Wednesday, May 7, 2014

Two More Studies Confirm the Trend

Six years ago in 2008, a small group of researchers at the British Columbia Institute of Technology decided to test some of the key claims of the digital natives discourse. At that time the hype was at its height and the idea that we had a  generation of learners unlike any other, with unique learning characteristics attributable to their immersion in a digital world was accepted as fact. The pressure on educators and administrators to respond to this phenomenon was immense. The Digital Learners in Higher Education group produced one of the first research studies that showed the hype was indeed hype and that there was no empirical basis for the key claims of the digital natives discourse. Since then there has been a steady stream of good quality research from around the world that has confirmed this.

The most recent study to be published comes out of New Zealand. Technology use and learning characteristics of students in higher education: Do generational differences exist? by  Kwok-Wing Lai and Kian-Sam Hong investigated the validity of the key digital native claims by surveying 799 undergraduate and 81 postgraduate students at a large research-intensive university in New Zealand and documented their use of digital technologies in university and social activities. They compared three age groups of students (under 20, 20–30 and over 30) to see whether there were any differences in their learning characteristics. Their study was based on the work of Bullen, Morgan & Qayyum (2011). Their conclusion:

"The findings of this study supported findings in the literature that the net generation’s use of digital technologies is more complex than it has been characterised. Although digital technologies use is part and parcel of young people’s daily lives, how they are used is not homogeneous. Furthermore, findings from this study do not support the notion of a unique learning style or preference for the current generation of young people. Although the younger generation of students may do things and learn slightly differently, their way of using digital technology is similar to older generations of learners. "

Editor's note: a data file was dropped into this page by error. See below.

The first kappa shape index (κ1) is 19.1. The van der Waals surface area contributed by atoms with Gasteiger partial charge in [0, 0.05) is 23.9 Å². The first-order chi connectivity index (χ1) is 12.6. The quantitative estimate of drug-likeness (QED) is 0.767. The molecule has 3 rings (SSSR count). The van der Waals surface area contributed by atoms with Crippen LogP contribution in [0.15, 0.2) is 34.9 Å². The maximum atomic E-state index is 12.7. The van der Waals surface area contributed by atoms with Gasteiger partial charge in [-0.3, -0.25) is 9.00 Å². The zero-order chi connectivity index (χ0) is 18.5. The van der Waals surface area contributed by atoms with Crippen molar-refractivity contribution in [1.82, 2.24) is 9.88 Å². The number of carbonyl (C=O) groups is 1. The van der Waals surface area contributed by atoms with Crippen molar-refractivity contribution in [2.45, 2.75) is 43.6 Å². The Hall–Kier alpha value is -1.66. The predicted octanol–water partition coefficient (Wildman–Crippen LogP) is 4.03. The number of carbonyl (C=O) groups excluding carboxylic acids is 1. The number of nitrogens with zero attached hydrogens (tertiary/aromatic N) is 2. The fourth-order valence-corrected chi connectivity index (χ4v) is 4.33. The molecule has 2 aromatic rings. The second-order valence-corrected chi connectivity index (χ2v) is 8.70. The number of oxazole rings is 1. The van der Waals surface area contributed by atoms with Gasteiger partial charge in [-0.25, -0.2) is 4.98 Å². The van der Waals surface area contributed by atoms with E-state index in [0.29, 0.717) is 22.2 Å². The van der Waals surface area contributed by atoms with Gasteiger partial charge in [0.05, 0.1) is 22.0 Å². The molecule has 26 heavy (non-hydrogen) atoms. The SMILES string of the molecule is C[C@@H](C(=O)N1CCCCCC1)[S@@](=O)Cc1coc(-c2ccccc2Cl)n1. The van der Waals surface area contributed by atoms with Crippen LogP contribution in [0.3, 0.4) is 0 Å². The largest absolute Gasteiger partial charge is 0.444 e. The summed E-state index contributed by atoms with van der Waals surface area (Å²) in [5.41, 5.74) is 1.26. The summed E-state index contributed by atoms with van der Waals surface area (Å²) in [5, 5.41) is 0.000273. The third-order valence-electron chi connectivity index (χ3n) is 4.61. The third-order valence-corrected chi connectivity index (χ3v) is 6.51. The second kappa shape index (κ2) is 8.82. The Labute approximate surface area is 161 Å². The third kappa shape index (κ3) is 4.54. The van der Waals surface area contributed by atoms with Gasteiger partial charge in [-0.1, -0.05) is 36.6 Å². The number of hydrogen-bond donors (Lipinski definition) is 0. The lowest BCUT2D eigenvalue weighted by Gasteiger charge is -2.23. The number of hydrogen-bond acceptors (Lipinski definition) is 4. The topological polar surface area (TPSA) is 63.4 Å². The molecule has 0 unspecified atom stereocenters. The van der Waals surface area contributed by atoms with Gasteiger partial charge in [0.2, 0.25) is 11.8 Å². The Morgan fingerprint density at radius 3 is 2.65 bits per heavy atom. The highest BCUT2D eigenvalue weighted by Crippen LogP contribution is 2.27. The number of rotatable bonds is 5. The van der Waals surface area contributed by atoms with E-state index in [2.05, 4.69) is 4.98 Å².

An earlier 2013 study by Penny Thompson, from the United States, The digital natives as learners: Technology use patterns and approaches to learning, "used a survey to gather data on the technology use of university freshmen, the degree to which they identified with the claims being made about their approaches to learning, and the productiveness (in terms of focused attention, deep processing, and persistence) of their approaches to learning. Valid surveys were received from 388 freshmen at a large Midwestern land grant university." Thompson did not examine age differences and technology use but she did conclude that some of the key claims of the digital natives discourse were not supported by her research:

"students may be using a narrower range of technology tools than the popular press authors claim, and they may not be exploiting the full benefits of these technology tools when using them in a learning context. Findings from this study also suggest that the in approaches to learning is varied and complex rather than deterministic."


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